used to do an album where you´d get one good song, and
the rest were like B-sides. They´d call them album
songs and I would say to myself, Why can´t
every one be like a hit song? Why can´t every song be
so great that people would want to buy it if you could release
it as a single? So I always tried to strive for that.
That was my purpose for the next album. That was the whole idea.
I wanted to just put any one out that we wanted. I worked hard
Q: So, the creative process, were you deliberate about that,
or did it just kind of happen?
A: No, I was pretty deliberate. Even though it all came
together some kind of way, consciously, it was created in this
universe, but once the right chemistry gets in the room, magic
has to happen. It has to. It´s like putting certain elements
in one hemisphere and it produces this magic in the other. It´s
science. And getting in there with some of the great people,
it´s just wonderful.
Quincy calls me a nickname, Smelly. Smelly came
from and [Steven] Spielberg calls me that, too. Back then,
especially back then I say a few swear words nowbut
especially then, you couldn´t get me to swear. So I would
say, ´That´s a smelly song.´ That
would mean, ´It´s so great´ that you´re
engrossed in it. So he would call me ´Smelly.´
But yeah, working with Quincy was such a wonderful thing. He
lets you experiment, do your thing, and he´s genius enough
to stay out of the way of the music, and if there´s an
element to be added, he´ll add it. And he hears these
little things. Like, for instance, in Billie Jean,
I had come up with this piece of the bass lick, and the melody,
and the whole composition. But in listening, he´ll add
a nice riff
We would work on a track and then we´d meet at his house,
play what we worked on, and he would say, ´Smelly, let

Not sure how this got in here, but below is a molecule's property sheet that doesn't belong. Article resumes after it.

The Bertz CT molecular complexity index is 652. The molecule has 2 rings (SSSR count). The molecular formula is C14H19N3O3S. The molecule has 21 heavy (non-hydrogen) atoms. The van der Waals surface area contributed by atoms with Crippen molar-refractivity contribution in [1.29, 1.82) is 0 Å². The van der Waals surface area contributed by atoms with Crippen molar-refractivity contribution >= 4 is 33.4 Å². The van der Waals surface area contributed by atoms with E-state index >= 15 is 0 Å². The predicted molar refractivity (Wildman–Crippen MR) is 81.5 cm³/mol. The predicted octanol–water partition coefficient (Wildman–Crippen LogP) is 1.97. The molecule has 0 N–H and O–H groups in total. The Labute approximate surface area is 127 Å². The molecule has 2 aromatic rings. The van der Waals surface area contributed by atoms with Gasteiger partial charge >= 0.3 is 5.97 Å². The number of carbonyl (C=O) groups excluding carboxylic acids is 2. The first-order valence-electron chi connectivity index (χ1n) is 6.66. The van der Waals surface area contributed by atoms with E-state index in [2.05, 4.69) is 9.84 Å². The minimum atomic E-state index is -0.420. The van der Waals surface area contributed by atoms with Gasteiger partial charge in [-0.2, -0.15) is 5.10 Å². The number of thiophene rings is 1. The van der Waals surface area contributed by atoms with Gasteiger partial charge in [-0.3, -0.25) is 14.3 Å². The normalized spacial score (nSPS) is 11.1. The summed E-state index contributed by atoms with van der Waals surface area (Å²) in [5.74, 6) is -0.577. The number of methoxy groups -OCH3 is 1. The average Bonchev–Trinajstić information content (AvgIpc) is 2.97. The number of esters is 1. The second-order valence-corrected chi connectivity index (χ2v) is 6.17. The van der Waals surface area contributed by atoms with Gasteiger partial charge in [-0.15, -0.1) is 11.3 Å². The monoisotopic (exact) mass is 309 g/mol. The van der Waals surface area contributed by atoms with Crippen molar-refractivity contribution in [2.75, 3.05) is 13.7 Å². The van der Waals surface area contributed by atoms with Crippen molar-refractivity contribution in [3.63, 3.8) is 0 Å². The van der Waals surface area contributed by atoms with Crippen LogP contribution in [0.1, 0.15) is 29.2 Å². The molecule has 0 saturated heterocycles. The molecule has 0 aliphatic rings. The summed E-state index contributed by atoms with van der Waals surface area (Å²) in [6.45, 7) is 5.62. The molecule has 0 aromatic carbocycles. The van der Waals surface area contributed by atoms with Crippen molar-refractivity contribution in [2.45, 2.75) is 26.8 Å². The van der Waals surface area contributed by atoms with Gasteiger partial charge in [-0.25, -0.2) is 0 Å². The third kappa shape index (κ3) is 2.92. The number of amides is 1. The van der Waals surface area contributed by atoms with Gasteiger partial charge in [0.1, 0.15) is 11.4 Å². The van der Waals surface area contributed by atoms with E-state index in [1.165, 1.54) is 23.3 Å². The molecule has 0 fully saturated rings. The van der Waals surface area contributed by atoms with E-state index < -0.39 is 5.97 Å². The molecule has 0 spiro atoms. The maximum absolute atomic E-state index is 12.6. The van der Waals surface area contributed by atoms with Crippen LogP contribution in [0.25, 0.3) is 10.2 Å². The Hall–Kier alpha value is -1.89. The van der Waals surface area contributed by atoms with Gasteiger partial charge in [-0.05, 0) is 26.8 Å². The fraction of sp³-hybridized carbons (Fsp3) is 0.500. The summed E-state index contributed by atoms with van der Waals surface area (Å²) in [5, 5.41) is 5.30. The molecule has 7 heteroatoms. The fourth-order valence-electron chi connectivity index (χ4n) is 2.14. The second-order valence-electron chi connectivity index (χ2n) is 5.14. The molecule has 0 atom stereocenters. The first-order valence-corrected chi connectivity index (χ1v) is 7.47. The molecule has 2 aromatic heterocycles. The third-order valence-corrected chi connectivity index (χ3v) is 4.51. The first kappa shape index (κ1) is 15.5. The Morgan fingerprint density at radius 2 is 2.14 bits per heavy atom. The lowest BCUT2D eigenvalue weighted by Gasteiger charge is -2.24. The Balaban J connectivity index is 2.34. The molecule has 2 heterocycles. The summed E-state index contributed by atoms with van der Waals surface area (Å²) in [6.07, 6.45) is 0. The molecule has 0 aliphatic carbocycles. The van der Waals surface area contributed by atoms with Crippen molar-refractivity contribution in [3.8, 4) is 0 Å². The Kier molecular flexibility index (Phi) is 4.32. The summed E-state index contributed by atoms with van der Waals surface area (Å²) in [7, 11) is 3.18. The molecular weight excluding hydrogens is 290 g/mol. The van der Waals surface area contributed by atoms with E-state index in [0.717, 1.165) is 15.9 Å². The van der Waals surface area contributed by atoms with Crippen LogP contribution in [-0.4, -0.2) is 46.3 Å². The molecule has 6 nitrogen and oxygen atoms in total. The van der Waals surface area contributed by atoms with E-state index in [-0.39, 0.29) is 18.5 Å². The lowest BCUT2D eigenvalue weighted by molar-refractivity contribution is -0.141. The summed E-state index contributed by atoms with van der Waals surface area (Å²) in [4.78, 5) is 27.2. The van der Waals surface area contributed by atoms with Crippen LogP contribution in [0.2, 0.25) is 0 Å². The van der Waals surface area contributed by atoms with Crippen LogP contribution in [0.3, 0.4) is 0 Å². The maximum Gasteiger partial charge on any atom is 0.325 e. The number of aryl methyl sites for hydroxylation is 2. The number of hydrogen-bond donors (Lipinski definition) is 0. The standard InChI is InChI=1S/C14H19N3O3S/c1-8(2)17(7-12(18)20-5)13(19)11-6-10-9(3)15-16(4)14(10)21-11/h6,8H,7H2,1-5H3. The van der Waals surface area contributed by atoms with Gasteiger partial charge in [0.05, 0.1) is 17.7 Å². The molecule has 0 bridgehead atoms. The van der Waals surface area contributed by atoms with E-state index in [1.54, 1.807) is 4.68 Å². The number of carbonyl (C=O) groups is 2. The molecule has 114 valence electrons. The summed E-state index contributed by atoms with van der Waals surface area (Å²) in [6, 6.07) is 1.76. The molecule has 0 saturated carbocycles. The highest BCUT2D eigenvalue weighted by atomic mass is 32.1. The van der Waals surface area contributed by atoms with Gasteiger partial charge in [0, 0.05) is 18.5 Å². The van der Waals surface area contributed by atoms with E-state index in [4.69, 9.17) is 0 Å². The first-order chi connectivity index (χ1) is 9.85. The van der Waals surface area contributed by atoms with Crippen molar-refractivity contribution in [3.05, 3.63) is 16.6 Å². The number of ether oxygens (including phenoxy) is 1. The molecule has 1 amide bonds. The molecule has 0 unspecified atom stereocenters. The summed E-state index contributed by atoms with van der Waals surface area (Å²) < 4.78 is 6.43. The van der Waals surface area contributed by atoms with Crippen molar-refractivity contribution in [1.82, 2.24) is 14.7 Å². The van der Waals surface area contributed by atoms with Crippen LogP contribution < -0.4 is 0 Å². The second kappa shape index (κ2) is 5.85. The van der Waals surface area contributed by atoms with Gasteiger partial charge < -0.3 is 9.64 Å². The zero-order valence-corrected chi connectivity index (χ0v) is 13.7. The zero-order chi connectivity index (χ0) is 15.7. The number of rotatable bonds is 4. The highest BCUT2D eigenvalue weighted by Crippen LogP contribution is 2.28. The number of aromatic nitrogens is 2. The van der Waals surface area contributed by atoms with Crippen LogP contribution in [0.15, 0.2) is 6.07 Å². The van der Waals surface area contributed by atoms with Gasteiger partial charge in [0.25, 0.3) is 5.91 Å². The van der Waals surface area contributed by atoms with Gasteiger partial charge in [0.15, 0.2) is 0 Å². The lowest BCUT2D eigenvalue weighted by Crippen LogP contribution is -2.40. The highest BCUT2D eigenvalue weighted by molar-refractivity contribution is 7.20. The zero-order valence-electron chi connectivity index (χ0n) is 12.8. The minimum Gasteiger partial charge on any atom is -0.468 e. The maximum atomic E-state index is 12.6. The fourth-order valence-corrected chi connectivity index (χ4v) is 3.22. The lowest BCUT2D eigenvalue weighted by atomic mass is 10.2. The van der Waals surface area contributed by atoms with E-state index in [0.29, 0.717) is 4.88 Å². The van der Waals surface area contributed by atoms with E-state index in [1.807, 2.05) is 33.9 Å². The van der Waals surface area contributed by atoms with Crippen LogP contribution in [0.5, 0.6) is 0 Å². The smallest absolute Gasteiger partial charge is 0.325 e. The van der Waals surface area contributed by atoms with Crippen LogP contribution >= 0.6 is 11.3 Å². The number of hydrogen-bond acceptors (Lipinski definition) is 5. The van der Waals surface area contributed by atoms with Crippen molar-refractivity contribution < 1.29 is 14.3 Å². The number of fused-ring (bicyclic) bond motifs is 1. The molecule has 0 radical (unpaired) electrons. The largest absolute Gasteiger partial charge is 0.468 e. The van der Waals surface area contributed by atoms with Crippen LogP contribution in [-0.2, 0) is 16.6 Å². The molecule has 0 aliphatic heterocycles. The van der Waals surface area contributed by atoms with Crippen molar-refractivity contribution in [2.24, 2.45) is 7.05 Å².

it talk to you.´ I´d go, ´OK.´ He´d
say, ´If the song needs something, it´ll tell you.
Let it talk to you.´ I´ve learned to do that. The
key to being a wonderful writer is not to write. You just get
out of the way. Leave room for God to walk in the room.
And when I write something that I know is right, I get on my
knees and say thank you. Thank you, Jehovah!
Q: When´s the last time you had that feeling?
A: Well, recently. I´m always writing. When you know
it´s right, sometimes you feel like something´s
coming, a gestation, almost like a pregnancy or something. You
get emotional, and you start to feel something gestating and,
magic, there it is! It´s an explosion of something that´s
so beautiful, you go, WOW! There it is. That´s how it
works through you. It´s a beautiful thing. It´s
a universe of where you can go, with those 12 notes
(He´s now listening to an early, writing version of
Billie Jean playing on an iPhone
What I do when I write is that I´ll do a raggedy,
rough version just to hear the chorus, just to see how much
I like the chorus. If it works for me that way when it´s
raggedy, then I know it´ll work
Listen to that,
that´s at home. Janet, Randy, me
Janet and I are
going Whoo, Whoo
I do that,
the same process with every song. It´s the melody, the
melody is most important. If the melody can sell me, if I like
the rough, then I´ll go to the next step. If it sounds
good in my head, it´s usually good when I do it. The idea
is to transcribe from what´s in your mentality onto tape.
If you take a song like Billie Jean, where the bass
line is the prominent, dominant piece, the protagonist of the
song, the main driving riff that you hear, getting the character
of that riff to be just the way you want it to be, that takes
a lot of time. Listen, you´re hearing four basses on there,
doing four different personalities, and that´s what gives
it the character. But it takes a lot of work.
Q: Another big moment was the Motown 25 performance
A: I was at the studio editing Beat It, and for some reason
I happened to be at Motown Studios doing itI had long
left the company. So they were getting ready to do something
with the Motown anniversary, and Berry Gordy came by and asked
me did I want to do the show, and I told him ´NO.´
I told him no. I said no because the Thriller thing, I was building